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Skull matched with name

The skeletal remains of a man who shot himself in a wooded area between Oak Harbor and Coupeville about 12 years ago have finally been identified.

Daniel Joseph Macinnis, a former petty officer second class in the Navy, disappeared from an Oak Harbor home he shared with a roommate around Christmas of 1991. Macinnis, who was 26 years old at the time, was upset that he’d been dishonorably discharged from the Navy.

Island County Coroner Robert Bishop positively identified the remains as those of Macinnis Monday night. He has already notified the man’s family members, who live in Minnesota.

“He was a great guy,” Troy Nelson, Macinnis’ former roommate, said. Nelson helped to make the connection between the remains and Macinnis this week. “He was the life-of-the-party-kind-of-guy. Great sense of humor. You would have never known he was depressed.”

Tuesday, Bishop was ecstatic that Macinnis will finally be laid to rest. He said the mystery has haunted him since a mushroom hunter found a skull and a few scattered bones Nov. 7, 1996, in a woods between Libbey and Sherman roads.

“Monday was my best day in office,” he said. “That’s been bothering me for seven years. I knew all along there had to be a family out there.”

Bishop has followed many leads in trying to identify the skeleton over the years, but they all went nowhere. He even fielded calls from psychics and folks who claim the woods where the body was found is haunted. The body became affectionately known as “Bob” around the office.

Bishop said he never gave up on the case. In fact, the skull is currently with a forensic specialist who was going to reconstruct Macinnis’ face from the bones.

Nelson, an Oak Harbor resident, said the pieces of the mystery started coming together when he was talking to a friend whose wife just happened to have discovered the remains. The woman remembered what clothing was found with the body, which matched Macinnis’ clothing. Nelson said he also knew Macinnis’ abandoned car was found in the same area in 1992.

After mulling over the apparent connection, Nelson contacted the Sheriff’s Office and was referred to the coroner. Monday, he brought a snap shot of Macinnis to the coroner’s office.

Bishop explained that he enhanced the photo and was able to match Macinnis’ gum line to the skull’s. Also, the glasses Macinnis was wearing in the photo matched the ones found at the scene.

With this information, Bishop started calling Macinnis families in the Twin Cities area of Minnesota. About halfway through the list, he found the parents of Daniel Macinnis. The final identification was made, Bishop said, when the parents told him that Daniel had broken his jaw in a bar fight in Taiwan.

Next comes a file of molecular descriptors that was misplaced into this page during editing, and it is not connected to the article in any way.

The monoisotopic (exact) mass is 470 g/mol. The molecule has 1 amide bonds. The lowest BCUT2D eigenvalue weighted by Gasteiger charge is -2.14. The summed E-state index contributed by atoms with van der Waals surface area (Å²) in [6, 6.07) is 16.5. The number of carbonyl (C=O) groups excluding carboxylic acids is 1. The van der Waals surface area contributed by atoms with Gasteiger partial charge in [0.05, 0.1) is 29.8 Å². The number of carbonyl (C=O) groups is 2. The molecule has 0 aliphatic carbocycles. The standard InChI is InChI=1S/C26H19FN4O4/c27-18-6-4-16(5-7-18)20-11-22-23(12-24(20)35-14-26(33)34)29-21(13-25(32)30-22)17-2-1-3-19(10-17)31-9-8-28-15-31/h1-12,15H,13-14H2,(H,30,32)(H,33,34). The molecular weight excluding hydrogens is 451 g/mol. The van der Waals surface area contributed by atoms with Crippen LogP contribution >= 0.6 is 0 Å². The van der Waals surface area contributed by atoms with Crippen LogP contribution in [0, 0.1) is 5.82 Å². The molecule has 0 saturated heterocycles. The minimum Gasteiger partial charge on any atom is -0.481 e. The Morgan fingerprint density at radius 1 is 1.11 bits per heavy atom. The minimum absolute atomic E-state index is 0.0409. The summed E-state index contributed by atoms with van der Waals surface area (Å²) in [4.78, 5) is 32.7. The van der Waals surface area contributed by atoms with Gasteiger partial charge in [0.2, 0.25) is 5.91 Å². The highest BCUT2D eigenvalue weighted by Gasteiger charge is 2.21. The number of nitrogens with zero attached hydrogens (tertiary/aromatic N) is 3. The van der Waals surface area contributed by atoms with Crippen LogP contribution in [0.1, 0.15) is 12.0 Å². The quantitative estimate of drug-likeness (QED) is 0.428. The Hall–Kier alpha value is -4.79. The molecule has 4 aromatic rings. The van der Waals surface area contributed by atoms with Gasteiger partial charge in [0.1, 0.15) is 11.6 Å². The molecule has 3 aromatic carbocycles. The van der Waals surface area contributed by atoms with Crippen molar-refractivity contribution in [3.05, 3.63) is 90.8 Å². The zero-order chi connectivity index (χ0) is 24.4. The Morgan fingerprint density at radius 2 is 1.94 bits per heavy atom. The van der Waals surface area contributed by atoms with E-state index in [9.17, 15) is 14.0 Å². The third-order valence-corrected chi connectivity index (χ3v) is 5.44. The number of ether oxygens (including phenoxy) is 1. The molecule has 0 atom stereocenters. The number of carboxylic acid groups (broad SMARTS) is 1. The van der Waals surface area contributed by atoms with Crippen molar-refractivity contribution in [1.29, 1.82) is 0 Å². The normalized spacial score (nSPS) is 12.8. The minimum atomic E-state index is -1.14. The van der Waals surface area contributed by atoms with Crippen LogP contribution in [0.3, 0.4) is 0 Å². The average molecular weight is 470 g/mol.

The skull’s jaw had been broken and was repaired with metal plates.

Bishop said all that he had assumed about the man over the years turned out to be true. He guessed that the mystery man had been in the Navy because he had glasses made by a company that supplied the military. He guessed the man lived a rough-and-tumble life.

Nelson said he last saw his friend and roommate just before Christmas. Macinnis told him he was going to a concert, but he never came back. According to Nelson, Macinnis’ girlfriend at the time tried to report his disappearance to the Sheriff’s Office, but law enforcement wouldn’t make a missing-persons report since the woman wasn’t a family member.

Nelson said Macinnis was an ejection seat specialist with VAQ-141. They went to the first Gulf War together. Macinnis received many ribbons and medals, including a Navy achievement medal. “He was pretty highly decorated,” Nelson said.

Nelson said Macinnis “got in some sort of trouble” and was discharged from the military. It was very upsetting to Macinnis, who had been in the service about seven years and planned to stay in until retirement.

Nelson said his friend often talked about moving to the Philippines, so he assumed Macinnis moved there when he disappeared.

Bishop said Macinnis spoke to his parents on Christmas Eve before he disappeared. They asked him to come home or at least stay in touch, but he resisted. “He said he didn’t want to have to check in,” Bishop said.

It was the last time anyone ever heard from Macinnis. Bishop said the young man died from a self-inflicted “inter-oral handgun wound.”

Nelson said he’s kept his friend’s dog tags, ribbons and medals over the year and plans to return them to the Macinnis family. He spoke to Macinnis’ parents Monday night.

“They were really upset,” he said, “but they were glad to have closure.”

You can reach News-Times reporter Jessie Stensland at jstensland@whidbeynewstimes.com or call 675-6611.

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